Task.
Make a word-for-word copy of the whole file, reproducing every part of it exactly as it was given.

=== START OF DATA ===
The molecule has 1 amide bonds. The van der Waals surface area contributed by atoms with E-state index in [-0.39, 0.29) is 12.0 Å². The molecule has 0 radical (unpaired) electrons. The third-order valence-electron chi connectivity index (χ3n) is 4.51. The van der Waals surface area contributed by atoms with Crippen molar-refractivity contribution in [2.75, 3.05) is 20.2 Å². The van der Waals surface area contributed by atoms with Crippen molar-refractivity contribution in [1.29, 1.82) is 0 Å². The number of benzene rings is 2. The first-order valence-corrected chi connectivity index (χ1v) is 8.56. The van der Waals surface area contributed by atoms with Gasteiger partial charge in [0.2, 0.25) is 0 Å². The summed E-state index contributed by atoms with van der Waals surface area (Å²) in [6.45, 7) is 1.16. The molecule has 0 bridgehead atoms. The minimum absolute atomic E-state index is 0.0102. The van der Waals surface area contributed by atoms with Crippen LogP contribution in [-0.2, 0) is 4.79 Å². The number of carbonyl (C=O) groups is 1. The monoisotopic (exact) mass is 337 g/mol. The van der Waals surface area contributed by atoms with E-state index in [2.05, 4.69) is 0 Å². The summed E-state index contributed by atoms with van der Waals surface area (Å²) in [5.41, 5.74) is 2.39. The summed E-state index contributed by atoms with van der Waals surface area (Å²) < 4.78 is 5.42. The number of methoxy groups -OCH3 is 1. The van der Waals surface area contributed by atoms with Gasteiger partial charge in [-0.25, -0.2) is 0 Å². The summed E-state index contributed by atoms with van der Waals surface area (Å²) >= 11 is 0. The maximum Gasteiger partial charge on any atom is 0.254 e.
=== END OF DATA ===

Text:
The molecule has 1 amide bonds. The van der Waals surface area contributed by atoms with E-state index in [-0.39, 0.29) is 12.0 Å². The molecule has 0 radical (unpaired) electrons. The third-order valence-electron chi connectivity index (χ3n) is 4.51. The van der Waals surface area contributed by atoms with Crippen molar-refractivity contribution in [2.75, 3.05) is 20.2 Å². The van der Waals surface area contributed by atoms with Crippen molar-refractivity contribution in [1.29, 1.82) is 0 Å². The number of benzene rings is 2. The first-order valence-corrected chi connectivity index (χ1v) is 8.56. The van der Waals surface area contributed by atoms with Gasteiger partial charge in [0.2, 0.25) is 0 Å². The summed E-state index contributed by atoms with van der Waals surface area (Å²) in [6.45, 7) is 1.16. The molecule has 0 bridgehead atoms. The minimum absolute atomic E-state index is 0.0102. The van der Waals surface area contributed by atoms with Crippen LogP contribution in [-0.2, 0) is 4.79 Å². The number of carbonyl (C=O) groups is 1. The monoisotopic (exact) mass is 337 g/mol. The van der Waals surface area contributed by atoms with E-state index in [2.05, 4.69) is 0 Å². The summed E-state index contributed by atoms with van der Waals surface area (Å²) in [5.41, 5.74) is 2.39. The summed E-state index contributed by atoms with van der Waals surface area (Å²) < 4.78 is 5.42. The number of methoxy groups -OCH3 is 1. The van der Waals surface area contributed by atoms with Gasteiger partial charge in [-0.25, -0.2) is 0 Å². The summed E-state index contributed by atoms with van der Waals surface area (Å²) >= 11 is 0. The maximum Gasteiger partial charge on any atom is 0.254 e.